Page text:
The Art Gallery of Ontario ( AGO as we like to call it) is the place you meant, which has amazing art exhibits and events, and was renovated by Frank Gehry. Thanks.

  3. I’ve read your article and even though I don’t consider myself a hipster I find it interesting. For me it is a refreshing and alternative view on stuff that can be seen or done around here in Toronto.
    Thanks especially for the tip on the White Squirrel Coffee, I’ve never heard about that one before. I love a good cup of coffee and I always like to discover new places where to get it.
    If I can give a few tips in return, don’t miss the Rooster Coffee House, or the BullDog Coffee (I’ve stumbled upon that one in this guide).

    • Good point Johnny.. And yes, I take quite a liberal definition to “hipster” when I use it here. Sound like some great coffee places, thanks for sharing!

  4. Great article. I agree, Toronto rocks. Great writer and guy to follow for Toronto art stuff is Vance Rollins. Great writer. @vancerollins

  5. Very helpful!!! i was just in toronto and Niagara falls area’s for the weekend with my friend and i documented it and made a Vlog about it!!! check it out :) http://www.youtube.com/watch?v=JuCIh7F3rF0&hd=1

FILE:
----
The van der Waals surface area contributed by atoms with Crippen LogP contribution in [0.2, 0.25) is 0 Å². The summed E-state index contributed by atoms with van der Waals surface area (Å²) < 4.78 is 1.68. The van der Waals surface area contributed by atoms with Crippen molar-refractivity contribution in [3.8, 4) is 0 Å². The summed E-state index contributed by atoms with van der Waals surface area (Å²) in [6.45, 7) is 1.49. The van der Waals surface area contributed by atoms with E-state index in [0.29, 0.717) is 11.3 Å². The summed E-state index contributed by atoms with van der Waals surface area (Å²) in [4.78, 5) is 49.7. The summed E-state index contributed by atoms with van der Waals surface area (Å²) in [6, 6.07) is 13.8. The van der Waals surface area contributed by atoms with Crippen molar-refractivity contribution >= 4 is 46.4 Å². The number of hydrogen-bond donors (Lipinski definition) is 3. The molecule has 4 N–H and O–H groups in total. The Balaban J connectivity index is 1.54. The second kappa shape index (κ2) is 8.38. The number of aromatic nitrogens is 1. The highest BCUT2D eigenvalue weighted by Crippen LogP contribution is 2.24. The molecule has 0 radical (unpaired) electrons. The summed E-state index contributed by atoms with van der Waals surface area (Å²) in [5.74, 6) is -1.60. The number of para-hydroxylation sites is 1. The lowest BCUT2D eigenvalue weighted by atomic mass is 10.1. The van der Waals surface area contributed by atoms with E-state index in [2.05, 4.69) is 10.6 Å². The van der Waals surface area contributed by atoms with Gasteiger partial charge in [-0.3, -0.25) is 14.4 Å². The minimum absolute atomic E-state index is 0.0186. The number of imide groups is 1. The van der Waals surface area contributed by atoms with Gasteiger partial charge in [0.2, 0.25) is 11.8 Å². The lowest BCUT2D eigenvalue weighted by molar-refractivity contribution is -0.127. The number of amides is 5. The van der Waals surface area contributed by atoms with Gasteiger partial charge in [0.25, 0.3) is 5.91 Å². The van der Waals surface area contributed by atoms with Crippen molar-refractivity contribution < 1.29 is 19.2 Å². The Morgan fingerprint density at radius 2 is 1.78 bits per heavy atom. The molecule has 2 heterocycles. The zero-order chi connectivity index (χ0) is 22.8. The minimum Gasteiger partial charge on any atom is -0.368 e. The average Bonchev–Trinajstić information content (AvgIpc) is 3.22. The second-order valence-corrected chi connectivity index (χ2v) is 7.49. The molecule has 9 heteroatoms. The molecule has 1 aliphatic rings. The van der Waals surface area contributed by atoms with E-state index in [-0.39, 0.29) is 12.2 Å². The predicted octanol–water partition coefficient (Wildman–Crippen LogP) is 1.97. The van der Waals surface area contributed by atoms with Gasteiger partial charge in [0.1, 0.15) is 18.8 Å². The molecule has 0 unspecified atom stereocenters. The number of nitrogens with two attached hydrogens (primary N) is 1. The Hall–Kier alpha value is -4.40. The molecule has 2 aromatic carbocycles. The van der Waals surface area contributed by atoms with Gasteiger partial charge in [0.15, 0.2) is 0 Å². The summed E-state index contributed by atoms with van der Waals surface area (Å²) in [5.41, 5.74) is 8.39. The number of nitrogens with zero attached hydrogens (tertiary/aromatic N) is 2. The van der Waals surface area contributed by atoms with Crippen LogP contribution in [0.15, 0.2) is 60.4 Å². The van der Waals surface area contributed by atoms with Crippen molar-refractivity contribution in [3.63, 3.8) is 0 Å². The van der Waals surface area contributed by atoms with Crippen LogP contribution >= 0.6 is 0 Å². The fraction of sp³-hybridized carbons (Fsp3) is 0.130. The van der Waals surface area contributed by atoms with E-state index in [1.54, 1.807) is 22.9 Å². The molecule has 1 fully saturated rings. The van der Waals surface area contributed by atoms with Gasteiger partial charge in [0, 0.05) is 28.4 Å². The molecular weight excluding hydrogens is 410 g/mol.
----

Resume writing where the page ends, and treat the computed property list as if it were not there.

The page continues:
• Fun video :) Thanks for sharing Aaron!

  6. I found recently I´m a hipster.(I found everything I like and do is called in this way..)
    I was looking for a city rich on hipster culture and vibrant.I hope Toronto could be this city. I don’t care about food and restaurants(I only care about have health food,no junky please…) ,I´m very worried about the night live,and dates and culture and about have much funny.
    I´m thinking about Barcelona or Toronto.
    I think both are good…

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  8. Actually you have one thing wrong. Townies always pronounce the second t in Toronto. It’s people from outside the city and the suburbs that drop the t. That’s how you can tell where someone is actually from.

    • Oh good to know, Oliver. I admit that most of the Torontians I met were from outside the city…

    • Hi, Oliver. I have lived in and out of T.O. for 43 years. As a ‘townie’ (term nobody uses), I can tell you, the ‘t’ gets dropped and not dropped regardless of geography. If someone says, “Tor-RON-Toe, yea, he might be new.

  9. Great post!

    I miss Toronto, I also miss Pizza Pizza for it’s cheap, but still awesome Pizza.

  10. Thanks for the tips on Toronto. My brother is moving there next month and a visit may be in order! ;o)

    • Do it! You won’t be disappointed. Toronto is so, so cool!